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Sno-way plows

Discussion in 'Commercial Snow Removal' started by Joel B., Jun 11, 2002.

  1. Joel B.

    Joel B. Senior Member
    from MN
    Messages: 233

    I've done a search for Sno-way and the opinions seem pretty good. Do you Sno-way owners still have a favorable opinion of your plows? I was hoping they would be a lighter alternative on my Tahoe.

    A couple posts mentioned that when the plow is angled, it will jump up an inch or so, how can you plow with that? Do you have to push the down button every time the plow is angled just to be sure the blade is on the ground?

    I've heard the new plows with the SM01 units don't jump, can anyone running the new version confirm this?

    Thanks for any opinions,

    Joel B.
  2. SlimJim Z71

    SlimJim Z71 PlowSite.com Addict
    Messages: 1,031

    I'm selling my SnoWay right now because I'm getting out of the business. If I were going to keep plowing heavily, I would definately keep it, and probably add a few more. I've never had the plow "jump up an inch or so" as you mentioned, nor have I heard of that being a problem. They are great plows, and much easier on your truck.
  3. Joel B.

    Joel B. Senior Member
    from MN
    Messages: 233



    Just curious as to why you are getting out of the business. I'm thinking about getting into the business; do you know something I don't?

    Joel B.
  4. Alan

    Alan PlowSite.com Addict
    Messages: 1,393

    The only reason Sno-Ways do the little up bump when angled is that the plow is already lifted and being held up by hydraulic pressure. Any time the pump is turning and no valve is open the plow will go up. What happens is that when you angle (with the plow up) and release the control the valve shuts instantly but the pump has to coast to a stop. When the plow is down there is a valve open that bleeds off that little bit of flow and doesn't affect blade position at all.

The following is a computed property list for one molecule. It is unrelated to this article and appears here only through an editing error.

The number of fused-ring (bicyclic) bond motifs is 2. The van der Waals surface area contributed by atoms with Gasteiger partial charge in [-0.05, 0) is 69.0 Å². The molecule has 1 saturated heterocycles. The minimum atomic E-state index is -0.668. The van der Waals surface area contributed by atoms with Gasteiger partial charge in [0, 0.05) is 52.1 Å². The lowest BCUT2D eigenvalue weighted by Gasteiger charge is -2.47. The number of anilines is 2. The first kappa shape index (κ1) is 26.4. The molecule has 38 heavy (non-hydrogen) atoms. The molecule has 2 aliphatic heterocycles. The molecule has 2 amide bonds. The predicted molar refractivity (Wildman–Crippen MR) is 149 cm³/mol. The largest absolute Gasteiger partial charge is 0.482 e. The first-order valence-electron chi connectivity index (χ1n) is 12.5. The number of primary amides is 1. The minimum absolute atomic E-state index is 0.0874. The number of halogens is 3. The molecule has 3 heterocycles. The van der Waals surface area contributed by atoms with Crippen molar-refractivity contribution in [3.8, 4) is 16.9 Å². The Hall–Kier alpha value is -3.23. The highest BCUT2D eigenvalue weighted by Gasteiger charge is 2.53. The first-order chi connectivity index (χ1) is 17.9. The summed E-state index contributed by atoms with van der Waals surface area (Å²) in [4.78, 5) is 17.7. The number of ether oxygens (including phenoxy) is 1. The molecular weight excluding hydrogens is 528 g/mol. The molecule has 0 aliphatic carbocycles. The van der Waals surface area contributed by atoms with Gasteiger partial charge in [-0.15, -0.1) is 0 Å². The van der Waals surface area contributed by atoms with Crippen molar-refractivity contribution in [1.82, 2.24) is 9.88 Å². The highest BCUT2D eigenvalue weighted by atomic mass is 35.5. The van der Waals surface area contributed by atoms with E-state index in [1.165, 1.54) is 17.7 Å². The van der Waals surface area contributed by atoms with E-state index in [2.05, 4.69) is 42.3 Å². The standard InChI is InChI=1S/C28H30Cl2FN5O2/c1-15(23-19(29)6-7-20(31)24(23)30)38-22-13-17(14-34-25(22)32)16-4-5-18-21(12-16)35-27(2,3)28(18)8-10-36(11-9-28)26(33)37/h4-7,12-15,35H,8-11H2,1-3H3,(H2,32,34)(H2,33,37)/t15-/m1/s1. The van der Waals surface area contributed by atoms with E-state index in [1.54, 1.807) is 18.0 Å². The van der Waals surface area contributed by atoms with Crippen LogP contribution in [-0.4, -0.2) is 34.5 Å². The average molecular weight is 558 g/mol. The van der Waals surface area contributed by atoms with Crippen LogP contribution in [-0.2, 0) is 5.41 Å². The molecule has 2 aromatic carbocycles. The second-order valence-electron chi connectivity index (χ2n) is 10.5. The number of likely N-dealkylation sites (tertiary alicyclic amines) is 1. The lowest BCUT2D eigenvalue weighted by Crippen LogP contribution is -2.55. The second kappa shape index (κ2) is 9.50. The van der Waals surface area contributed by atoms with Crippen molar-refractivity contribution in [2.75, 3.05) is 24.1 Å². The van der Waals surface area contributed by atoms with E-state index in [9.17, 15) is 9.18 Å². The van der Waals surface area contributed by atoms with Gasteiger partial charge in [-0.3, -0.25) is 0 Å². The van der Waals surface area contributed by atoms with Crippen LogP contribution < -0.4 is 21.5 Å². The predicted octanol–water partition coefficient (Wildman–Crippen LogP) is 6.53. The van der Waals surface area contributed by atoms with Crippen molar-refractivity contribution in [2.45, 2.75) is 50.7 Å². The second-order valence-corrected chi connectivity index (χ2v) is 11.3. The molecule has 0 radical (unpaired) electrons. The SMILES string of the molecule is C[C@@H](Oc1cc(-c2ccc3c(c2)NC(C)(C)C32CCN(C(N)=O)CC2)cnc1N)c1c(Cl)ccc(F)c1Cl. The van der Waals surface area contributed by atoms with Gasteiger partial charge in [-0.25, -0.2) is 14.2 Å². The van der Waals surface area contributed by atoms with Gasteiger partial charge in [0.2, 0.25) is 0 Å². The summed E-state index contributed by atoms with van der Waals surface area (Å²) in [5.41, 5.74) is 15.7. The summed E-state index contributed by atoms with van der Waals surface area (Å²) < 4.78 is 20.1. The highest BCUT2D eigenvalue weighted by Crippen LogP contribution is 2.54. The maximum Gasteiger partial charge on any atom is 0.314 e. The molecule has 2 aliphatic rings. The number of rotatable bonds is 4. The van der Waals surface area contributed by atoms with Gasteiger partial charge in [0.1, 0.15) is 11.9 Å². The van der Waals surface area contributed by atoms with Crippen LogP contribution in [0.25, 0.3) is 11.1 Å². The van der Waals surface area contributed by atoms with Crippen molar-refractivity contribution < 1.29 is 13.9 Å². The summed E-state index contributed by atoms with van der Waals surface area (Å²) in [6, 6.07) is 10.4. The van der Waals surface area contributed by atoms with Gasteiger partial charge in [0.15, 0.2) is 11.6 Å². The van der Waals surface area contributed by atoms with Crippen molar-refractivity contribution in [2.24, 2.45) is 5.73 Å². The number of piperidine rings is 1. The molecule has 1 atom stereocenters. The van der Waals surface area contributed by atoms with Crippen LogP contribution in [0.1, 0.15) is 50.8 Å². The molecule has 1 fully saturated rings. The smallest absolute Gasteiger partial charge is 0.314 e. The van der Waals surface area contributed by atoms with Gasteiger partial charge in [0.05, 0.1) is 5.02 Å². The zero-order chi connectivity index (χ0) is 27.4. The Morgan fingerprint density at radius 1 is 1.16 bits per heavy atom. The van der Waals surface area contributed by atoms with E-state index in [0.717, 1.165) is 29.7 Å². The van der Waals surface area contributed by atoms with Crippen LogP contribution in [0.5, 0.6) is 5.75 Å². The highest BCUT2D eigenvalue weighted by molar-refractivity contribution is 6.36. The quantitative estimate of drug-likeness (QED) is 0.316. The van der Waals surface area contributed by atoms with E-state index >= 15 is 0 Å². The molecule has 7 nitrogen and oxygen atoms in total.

5. Lawn Lad

    Lawn Lad Senior Member
    Messages: 407

    I like Sno Way's on smaller trucks. I have used from the 6' to the 8' straight blades with poly and steel mulboards.

    My general opinion is that they're fine for residential plowing or light duty commercial. I don't think they with stand the test of time all that well. Then again, the shelf life for a plow is 6 to 8 years anyways. The 8' blade (2500 series) on our '94 GMC 3500 is tired - but then again so is the truck. Time to turn it over.

    I liked the Sno Way enough that I took a Meyer plow off an older 3/4 ton and put a Sno Way on it. Would I buy another one? Yes I would in a heart beat for a Chevy S-10 or Jeep, maybe a 1/2 ton if we bought them. But on 3/4 and bigger, we're going to give Boss blades a go. I passed up on the lobo since I wasn't confident enough in the Sno Way. Maybe the grass won't be greener on the other side of the fence... we'll see.

    The most frequent problems are:
    1) Replacing lexan mulboard - forget about their warranty claims - they use a little loop hole to not cover them, had to replace about 6 or 8 over the past 5 years. We found about three years or so before cracking began to occur. Went to stell on the parking lot plow.

    2) Lift cylinder replacement - not cheap at $250 ish plus your time/labor to install it. If it goes down - you're SOL. We keep an extra one on hand. We've replaced two due to the blade creeping down.

    3) I've had two or three light relays (newer models) go bad - the switch that automatically kicks the lights up from the truck to plow lights when plugged in. I like the older manual switch better.
  6. J.Henderson

    J.Henderson Senior Member
    Messages: 164

    Hey Alan,

    Still got a copy of that sno-way manual you were going to send me? I could still use it.
  7. Alan

    Alan PlowSite.com Addict
    Messages: 1,393

    Yup,, I do,, IF I could only remember where the blazes I put it so would be able to find it.
  8. J.Henderson

    J.Henderson Senior Member
    Messages: 164

    Cool. I am planning on rebuilding my mechanical parts on it this fall before the snow flys. I noticed a small leak in it the other day. As soon as you find it, let me know and I will send a check for shipping/printing costs.
  9. Bryan

    Bryan Senior Member
    Messages: 108

    Joel, I will need to contact the rep who handles your area to see if there are any sub-dealers closer to you, but we do not have anyone direct closer. Alan is correct about the hop up on the plow with the Fenner unit, we our now in our second season with Monarch and we no longer have the hop up or drifting down. As for the Lexan breaking frequently, everyone has a different experience with it, some have had in their plow for over 10 years, while others have a bad experience, from a company stand point, we still sell more lexan than steel, but if you are breaking lexan frequently, you need to change to a steel moldboard. Sometimes lack of communication between the dealer and the manufactuer causes loss of warranty as well.